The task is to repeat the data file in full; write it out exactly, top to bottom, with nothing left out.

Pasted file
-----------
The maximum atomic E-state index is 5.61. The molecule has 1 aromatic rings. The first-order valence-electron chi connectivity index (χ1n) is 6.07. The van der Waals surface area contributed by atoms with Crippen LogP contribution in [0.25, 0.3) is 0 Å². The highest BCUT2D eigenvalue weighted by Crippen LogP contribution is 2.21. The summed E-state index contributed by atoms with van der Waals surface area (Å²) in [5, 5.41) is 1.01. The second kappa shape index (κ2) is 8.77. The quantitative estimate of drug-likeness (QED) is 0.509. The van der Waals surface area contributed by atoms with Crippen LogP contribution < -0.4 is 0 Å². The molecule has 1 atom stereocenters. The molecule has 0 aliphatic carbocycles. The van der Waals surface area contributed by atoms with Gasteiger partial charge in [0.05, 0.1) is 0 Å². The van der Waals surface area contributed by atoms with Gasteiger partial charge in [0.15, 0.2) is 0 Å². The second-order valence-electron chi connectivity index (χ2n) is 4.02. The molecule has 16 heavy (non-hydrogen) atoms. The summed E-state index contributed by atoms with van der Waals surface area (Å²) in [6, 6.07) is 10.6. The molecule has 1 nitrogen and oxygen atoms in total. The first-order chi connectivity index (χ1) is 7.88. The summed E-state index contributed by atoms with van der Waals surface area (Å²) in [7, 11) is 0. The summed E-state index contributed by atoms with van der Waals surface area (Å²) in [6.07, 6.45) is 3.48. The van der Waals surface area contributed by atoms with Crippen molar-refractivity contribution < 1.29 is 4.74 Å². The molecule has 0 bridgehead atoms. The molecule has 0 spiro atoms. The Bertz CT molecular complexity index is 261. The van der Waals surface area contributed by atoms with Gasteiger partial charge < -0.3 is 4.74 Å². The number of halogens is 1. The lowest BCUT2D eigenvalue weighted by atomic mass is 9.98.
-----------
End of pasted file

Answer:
The maximum atomic E-state index is 5.61. The molecule has 1 aromatic rings. The first-order valence-electron chi connectivity index (χ1n) is 6.07. The van der Waals surface area contributed by atoms with Crippen LogP contribution in [0.25, 0.3) is 0 Å². The highest BCUT2D eigenvalue weighted by Crippen LogP contribution is 2.21. The summed E-state index contributed by atoms with van der Waals surface area (Å²) in [5, 5.41) is 1.01. The second kappa shape index (κ2) is 8.77. The quantitative estimate of drug-likeness (QED) is 0.509. The van der Waals surface area contributed by atoms with Crippen LogP contribution < -0.4 is 0 Å². The molecule has 1 atom stereocenters. The molecule has 0 aliphatic carbocycles. The van der Waals surface area contributed by atoms with Gasteiger partial charge in [0.05, 0.1) is 0 Å². The van der Waals surface area contributed by atoms with Gasteiger partial charge in [0.15, 0.2) is 0 Å². The second-order valence-electron chi connectivity index (χ2n) is 4.02. The molecule has 16 heavy (non-hydrogen) atoms. The summed E-state index contributed by atoms with van der Waals surface area (Å²) in [6, 6.07) is 10.6. The molecule has 1 nitrogen and oxygen atoms in total. The first-order chi connectivity index (χ1) is 7.88. The summed E-state index contributed by atoms with van der Waals surface area (Å²) in [7, 11) is 0. The summed E-state index contributed by atoms with van der Waals surface area (Å²) in [6.07, 6.45) is 3.48. The van der Waals surface area contributed by atoms with Crippen molar-refractivity contribution < 1.29 is 4.74 Å². The molecule has 0 bridgehead atoms. The molecule has 0 spiro atoms. The Bertz CT molecular complexity index is 261. The van der Waals surface area contributed by atoms with Gasteiger partial charge < -0.3 is 4.74 Å². The number of halogens is 1. The lowest BCUT2D eigenvalue weighted by atomic mass is 9.98.